Have Yourself an Environmentally-Friendly Christmas
Each year, between the end of November and late December, the tide of packages delivered by FedEx, UPS and the post office turns into a tsunami. These three shippers will handle more than a billion packages from Black Friday until Christmas this year. Most if not all of those one billion packages are packed in some sort of corrugated packaging or “cardboard boxes” to the average consumer.
(To give you an idea of just how enormous one billion of anything is, keep in mind that a billion seconds ago it was 1982.)
The numbers of delivered packages are growing each year by double digits driven in large part by the growth of online shopping. For some this is cause for concern. Surely all that packaging and all those delivery trucks are damaging the planet?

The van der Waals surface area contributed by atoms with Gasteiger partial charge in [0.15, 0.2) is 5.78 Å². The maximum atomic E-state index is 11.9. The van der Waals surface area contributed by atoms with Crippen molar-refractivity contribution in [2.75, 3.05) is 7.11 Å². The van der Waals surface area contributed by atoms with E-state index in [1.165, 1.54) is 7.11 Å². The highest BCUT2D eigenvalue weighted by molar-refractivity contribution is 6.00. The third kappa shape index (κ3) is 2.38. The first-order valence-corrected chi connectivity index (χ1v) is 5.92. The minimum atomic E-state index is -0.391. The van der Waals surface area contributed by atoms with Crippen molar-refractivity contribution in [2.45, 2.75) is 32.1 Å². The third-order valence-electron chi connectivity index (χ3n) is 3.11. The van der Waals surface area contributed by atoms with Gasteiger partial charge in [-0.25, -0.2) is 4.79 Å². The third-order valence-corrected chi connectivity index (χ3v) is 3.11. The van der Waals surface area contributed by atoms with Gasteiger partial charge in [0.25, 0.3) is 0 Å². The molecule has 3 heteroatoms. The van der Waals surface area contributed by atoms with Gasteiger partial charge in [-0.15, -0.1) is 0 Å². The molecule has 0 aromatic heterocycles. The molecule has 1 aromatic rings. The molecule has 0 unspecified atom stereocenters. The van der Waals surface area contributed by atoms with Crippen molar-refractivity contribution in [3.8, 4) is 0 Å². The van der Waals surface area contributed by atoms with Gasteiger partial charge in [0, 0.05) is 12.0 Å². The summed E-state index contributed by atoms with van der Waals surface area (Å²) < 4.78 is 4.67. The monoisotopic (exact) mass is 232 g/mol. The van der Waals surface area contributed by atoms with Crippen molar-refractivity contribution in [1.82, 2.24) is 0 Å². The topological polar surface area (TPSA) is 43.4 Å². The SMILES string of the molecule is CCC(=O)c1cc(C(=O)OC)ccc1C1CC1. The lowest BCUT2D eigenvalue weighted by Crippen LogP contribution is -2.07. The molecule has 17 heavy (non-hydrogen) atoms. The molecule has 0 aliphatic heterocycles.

But that’s not the case.
While some critics have claimed that online retailing is environmentally unfriendly the truth is that eCommerce is surprisingly green. According to the International Journal of Physical Distribution & Logistics Management, you’d have to buy 24 items in a brick and mortar store to make the trip to the store by car equal to the carbon footprint of just one item ordered online. If you took the bus, you’d have to buy eight.
And the further away from the store the more your carbon footprint increases. Store shoppers who travel more than 60 miles to buy something boost their CO2 emissions from 73 grams per purchase to more than 450 grams of CO2 per purchase.
Just as important, a large number of these boxes are made from recycled materials and the vast majority will be recycled again!
So here’s a little holiday cheer for those of us in the paper and packaging industry. Digital commerce is driving an enormous expansion of packaged goods deliveries and together — digital and paper — are doing its part to leave a lighter footprint.
On that cheerful note, I wish you and your families’ happy holidays and I look forward to continuing our conversation in the new year.